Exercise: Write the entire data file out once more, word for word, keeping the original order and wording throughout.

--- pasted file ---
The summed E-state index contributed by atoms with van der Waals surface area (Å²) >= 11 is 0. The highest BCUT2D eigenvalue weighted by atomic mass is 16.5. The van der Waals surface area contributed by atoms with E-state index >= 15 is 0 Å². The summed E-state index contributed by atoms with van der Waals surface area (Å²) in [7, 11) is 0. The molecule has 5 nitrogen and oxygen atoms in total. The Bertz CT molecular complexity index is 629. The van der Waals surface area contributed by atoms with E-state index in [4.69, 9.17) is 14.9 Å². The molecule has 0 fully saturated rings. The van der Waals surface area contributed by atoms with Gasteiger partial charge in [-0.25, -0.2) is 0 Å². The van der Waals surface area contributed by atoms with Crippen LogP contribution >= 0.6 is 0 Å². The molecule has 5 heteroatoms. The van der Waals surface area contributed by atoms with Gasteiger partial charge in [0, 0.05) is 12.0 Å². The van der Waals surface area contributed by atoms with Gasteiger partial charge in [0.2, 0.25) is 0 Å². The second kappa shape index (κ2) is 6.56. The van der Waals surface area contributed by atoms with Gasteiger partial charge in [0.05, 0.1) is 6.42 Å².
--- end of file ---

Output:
The summed E-state index contributed by atoms with van der Waals surface area (Å²) >= 11 is 0. The highest BCUT2D eigenvalue weighted by atomic mass is 16.5. The van der Waals surface area contributed by atoms with E-state index >= 15 is 0 Å². The summed E-state index contributed by atoms with van der Waals surface area (Å²) in [7, 11) is 0. The molecule has 5 nitrogen and oxygen atoms in total. The Bertz CT molecular complexity index is 629. The van der Waals surface area contributed by atoms with E-state index in [4.69, 9.17) is 14.9 Å². The molecule has 0 fully saturated rings. The van der Waals surface area contributed by atoms with Gasteiger partial charge in [-0.25, -0.2) is 0 Å². The van der Waals surface area contributed by atoms with Crippen LogP contribution >= 0.6 is 0 Å². The molecule has 5 heteroatoms. The van der Waals surface area contributed by atoms with Gasteiger partial charge in [0, 0.05) is 12.0 Å². The van der Waals surface area contributed by atoms with Gasteiger partial charge in [0.2, 0.25) is 0 Å². The second kappa shape index (κ2) is 6.56. The van der Waals surface area contributed by atoms with Gasteiger partial charge in [0.05, 0.1) is 6.42 Å².